MSM students, alumni and staff #act4SDGs in Maastricht
On Wednesday 25 September, Maastricht School of Management partnered up with Mondiaal Maastricht and the city of Maastricht to celebrate the birthday of the Sustainable Development Goals (SDGs, also known as Global Goals) during the Act for Global Goals Day.
Hosted in the beautiful 17th century city hall, the event brought together entrepreneurs and citizens, policymakers and researchers, activists and investors, and included a rich and inspiring program featuring a Global Goals Conference, a Global Goals market, a Global Goals Movie Night, a lecture on the Circular Economy and a series of Global Goals Lessons for about 750 children studying at local elementary schools.
“We can only achieve the SDGs if we act together locally,” said Hermina Kooyman, Manager Enrollment and Career Services. “As a signatory of the Principles for Responsible Management Education (PRME) and one of the founding members of the PRME France-Benelux Chapter, MSM is always looking for more ways to show our commitment to the SDGs, and this starts by making an impact locally as well. We are delighted to see that many among our incoming students and recent graduates have answered our invitation to participate in the event. Two new MSM students, Sang Tran and Sofia Neria Gonzalez, both said that they immediately signed up to get involved as volunteers in the event.
Sang Tran: “I come from Vietnam and I would like to live in a world with less plastic. I have only been in Maastricht for one week but I have already noticed that I need to bring my own bag when I go shopping or pay more if I need to buy one. I noticed that many young people at the conference today do not want to drink from plastic-coated coffee cups that cannot be recycled. During my year in Maastricht, I want to try to stop using plastic, or at least to reduce my use of plastic as much as possible."
Sofia Neria Gonzalez: “I arrived from Mexico one and a half week ago to study in the Master of Management program. Back home, like in many developing countries, we are not used to taking care of the environment. But I think that sustainability is a matter that concerns us all. I see myself as a global citizen and I take action on my own, such as separating rubbish and taking shorter showers. I have always felt empathy with the less privileged and a responsibility to create a better world with a better distribution of resources for all. The conference today is even better than I had imagined. The organizers, the Mayor, the speakers, everyone here feels the importance of standing for the SDGs. I wish Mexico would organize this type of event.”
The Act4GlobalGoals conference offered nearly 20 interactive workshops and lectures, all designed to increase awareness, develop understanding and build local leadership for the Global Goals in Maastricht and its region. Dr. Nora Stel, Assistant Professor in Governance, Migration and Human Rights at MSM, hosted one of the sessions.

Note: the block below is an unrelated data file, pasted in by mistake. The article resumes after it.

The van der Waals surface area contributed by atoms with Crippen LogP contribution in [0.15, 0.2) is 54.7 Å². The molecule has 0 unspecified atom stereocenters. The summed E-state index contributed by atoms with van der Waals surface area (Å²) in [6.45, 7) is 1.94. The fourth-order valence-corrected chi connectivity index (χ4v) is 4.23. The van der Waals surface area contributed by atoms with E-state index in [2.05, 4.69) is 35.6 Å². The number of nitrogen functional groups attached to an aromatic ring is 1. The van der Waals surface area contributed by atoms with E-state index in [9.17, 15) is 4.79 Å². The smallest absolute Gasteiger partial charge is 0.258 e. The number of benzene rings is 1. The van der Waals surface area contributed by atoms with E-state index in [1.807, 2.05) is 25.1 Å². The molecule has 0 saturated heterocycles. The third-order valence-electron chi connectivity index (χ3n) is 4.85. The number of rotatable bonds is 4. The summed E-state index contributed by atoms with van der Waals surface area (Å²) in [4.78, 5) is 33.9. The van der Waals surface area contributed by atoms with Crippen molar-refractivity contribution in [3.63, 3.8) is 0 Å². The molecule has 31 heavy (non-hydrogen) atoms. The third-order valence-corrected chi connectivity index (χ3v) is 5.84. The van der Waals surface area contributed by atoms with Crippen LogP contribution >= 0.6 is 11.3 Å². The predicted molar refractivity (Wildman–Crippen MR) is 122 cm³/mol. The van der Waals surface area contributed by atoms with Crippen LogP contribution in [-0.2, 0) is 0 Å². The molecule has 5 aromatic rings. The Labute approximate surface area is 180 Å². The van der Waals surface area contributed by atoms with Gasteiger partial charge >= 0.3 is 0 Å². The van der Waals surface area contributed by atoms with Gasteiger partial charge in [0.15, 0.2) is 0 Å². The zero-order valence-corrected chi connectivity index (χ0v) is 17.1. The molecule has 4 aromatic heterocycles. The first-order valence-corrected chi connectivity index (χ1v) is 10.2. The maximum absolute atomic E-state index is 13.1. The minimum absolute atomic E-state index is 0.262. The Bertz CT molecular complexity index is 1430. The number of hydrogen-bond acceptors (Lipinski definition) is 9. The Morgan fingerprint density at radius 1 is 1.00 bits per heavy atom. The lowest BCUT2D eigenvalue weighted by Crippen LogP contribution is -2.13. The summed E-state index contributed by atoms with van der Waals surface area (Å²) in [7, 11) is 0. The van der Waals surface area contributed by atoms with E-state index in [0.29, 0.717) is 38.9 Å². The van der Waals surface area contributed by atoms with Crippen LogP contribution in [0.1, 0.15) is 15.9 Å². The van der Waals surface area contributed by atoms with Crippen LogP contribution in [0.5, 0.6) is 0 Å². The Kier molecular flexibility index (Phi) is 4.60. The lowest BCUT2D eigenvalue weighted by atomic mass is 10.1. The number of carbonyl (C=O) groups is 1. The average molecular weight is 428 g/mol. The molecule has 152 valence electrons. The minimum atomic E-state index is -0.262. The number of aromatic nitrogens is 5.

In her talk, she examined to what extent current international and European migration policies are in tune with the promise of the SDGs. More specifically, she explored what the SDGs say about migration, mobility, and forced displacement and critically compared the theory on paper with the current reality of the European refugee regime.
Dr. Nora Stel: “The SDGs offer a lot of potential but there is still a lot to be done. The SDGs are aspirations, functioning as non-legally binding commitments and agreements among nation states. Although in principle they are universal and apply to everyone, in reality, this universality does not seem to encompass vulnerable groups such as migrants who have an ambiguous status and relation to states and governments.”
Dr. Stel invited the participants to reflect on how to better leverage the promise of the SDGs for refugees: “In your opinion, is it helpful to insist on making legally binding commitments? Should we prioritize the regional perspective or look closer to home? What are the most likely agents of change? Governments, civil society actors or businesses? On what level can these commitments best be realized (international, national, local/urban) and how do these levels relate?” Finally, she asked what could be the role of a Global Goals city like Maastricht in providing answers to these questions and concluded on a challenging note: “Maybe that’s what the SDGs can help us to question, whether they are really benefitting everyone. We can all be refugees.”
MBA student Alpha Ousmane Aw, described the day as a success: “It gave a chance to the citizens of Maastricht to improve and share their knowledge about the SDGs. This is important because achieving the SDGs cannot be a top down effort. All 193 countries adopted the SDGs to reduce inequality and achieve more peace and prosperity, and have less hunger, less war. The 17 goals are important for every single person in this world. As a graduate of MSM, which is one of the partners of this event, it is my role to be here and to guide the participants and participate in the workshop and in the discussions.
“It felt good to #act4Maastricht together.”
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